Then this past weekend, we got the sort-of sequel to Superbad with Good Boys, which blew everyone away by opening to the #1 spot at the box office with $21.4 million. It’s opening is comparable to Superbad’s, which opened to $33.1 million back on August 19, 2007. Back then? Superbad held the top box office spot for two straight weeks.
Whereas Superbad addressed Millennial teens as they embarked on college, Good Boys addresses Generation Z, aka iGen or Centennials. We haven’t really landed on a name or date range for this generation because…they’re so new. We’re still figuring out what it even means to be part of Generation Z. The Millennials, Generation X, The Baby Boomers have all been defined—but Generation Z? Nothing concrete will solidify for years.
And that’s why a movie like Good Boys is important. Stripped of genre obligations, Good Boys purely focuses on the pressures, obligations and fears of a budding teenage boy in 2019. Mind you, it’s done comedically. But there’s something so familiar about how candidly the film depicts the life of a 12-year-old kid embarking on junior high, which is a different take than the defamiliarized approach of films bound by their genre, like Stranger Things and Alita: Battle Angel.
And I think that’s why audiences responded the way they did this weekend. Instead of rewarding the film with the multi-million dollar budget, people wanted some insight into Generation Z. It’s a movie for the kids of that generation, but it’s also a rare peek behind the curtains for the preceding generations. We won’t have a full grasp on Generation Z for years to come—but because of movies like Good Boys, we can start to piece that puzzle together.
Other films have addressed this growing generation over the past few years, including movies like Booksmart (which focuses on girls) and Blockers (which is probably more focused on the parents than the kids). But Good Boys feels like the first film to address the males of Generation Z in a Superbad-esque way. It should be no surprise, then, that the writers of Superbad—Seth Rogen and Evan Goldberg—produced Good Boys.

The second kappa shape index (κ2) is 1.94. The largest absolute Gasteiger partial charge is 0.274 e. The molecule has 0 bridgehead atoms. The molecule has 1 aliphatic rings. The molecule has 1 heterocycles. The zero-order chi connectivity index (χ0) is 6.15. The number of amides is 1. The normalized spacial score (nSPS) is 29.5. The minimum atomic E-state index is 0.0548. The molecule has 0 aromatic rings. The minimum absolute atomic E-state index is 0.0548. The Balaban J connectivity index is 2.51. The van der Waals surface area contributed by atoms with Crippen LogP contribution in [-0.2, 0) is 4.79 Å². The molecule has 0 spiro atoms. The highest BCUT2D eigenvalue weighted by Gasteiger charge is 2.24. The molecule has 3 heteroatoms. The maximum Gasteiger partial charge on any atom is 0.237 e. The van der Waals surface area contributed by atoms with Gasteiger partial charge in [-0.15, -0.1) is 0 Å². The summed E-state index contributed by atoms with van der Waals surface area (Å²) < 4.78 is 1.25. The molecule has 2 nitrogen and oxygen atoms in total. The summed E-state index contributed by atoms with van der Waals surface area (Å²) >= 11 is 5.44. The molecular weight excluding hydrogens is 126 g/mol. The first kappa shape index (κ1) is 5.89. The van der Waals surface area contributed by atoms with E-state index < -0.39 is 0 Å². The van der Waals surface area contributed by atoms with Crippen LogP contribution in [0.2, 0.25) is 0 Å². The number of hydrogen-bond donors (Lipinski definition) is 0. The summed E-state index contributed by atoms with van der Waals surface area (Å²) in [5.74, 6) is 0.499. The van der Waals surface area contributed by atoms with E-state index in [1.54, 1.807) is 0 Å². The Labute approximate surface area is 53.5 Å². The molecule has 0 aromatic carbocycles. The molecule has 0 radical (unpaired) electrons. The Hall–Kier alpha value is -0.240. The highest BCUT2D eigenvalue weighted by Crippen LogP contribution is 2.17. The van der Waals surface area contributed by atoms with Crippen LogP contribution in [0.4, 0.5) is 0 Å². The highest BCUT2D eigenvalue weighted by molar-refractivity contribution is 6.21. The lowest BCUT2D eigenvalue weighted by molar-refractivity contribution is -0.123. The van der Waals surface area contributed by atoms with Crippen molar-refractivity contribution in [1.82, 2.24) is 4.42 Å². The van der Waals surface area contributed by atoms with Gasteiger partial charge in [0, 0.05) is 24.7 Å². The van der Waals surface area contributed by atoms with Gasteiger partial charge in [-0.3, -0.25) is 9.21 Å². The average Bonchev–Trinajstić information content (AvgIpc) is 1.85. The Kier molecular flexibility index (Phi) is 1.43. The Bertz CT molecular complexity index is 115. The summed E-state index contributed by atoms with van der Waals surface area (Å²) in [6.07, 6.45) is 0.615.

It’ll be interesting to see how it plays out, but I have a feeling Good Boys will hold a special place for many people in 2019 just like Superbad did back in 2007. Good Boys may not the most glamorous movie, and it won’t make the AFI 100 or anything…but that doesn’t mean it’s not an important film. The movies that industry lists “decide” are the best and most important aren’t always important, cathartic movie-going experiences for their respective generations—not in the way Good Boys will be for Generation Z.
Sergio Guerra, who hosted a similar event in August for “Scary Stories to Tell in the Dark,” is returning with a private screening and art show for “It Chapter 2” on Sept. 5 at City Base Entertainment’s Cinema and Arcade.Is the Marvel Cinematic Universe going to have to say goodbye to its friendly neighborhood Spider-Man? Marvel and Sony discussions on how to share the webslinger’s universe have reached an impasse, meaning Spider-Man is barred from rejoining the Avengers. While there are arguments on both sides as to who is at fault, the stand-off raises an interesting question: if the two companies part ways, can Sony’s Universe of Marvel Characters (SUMC) survive without any involvement from Kevin Feige?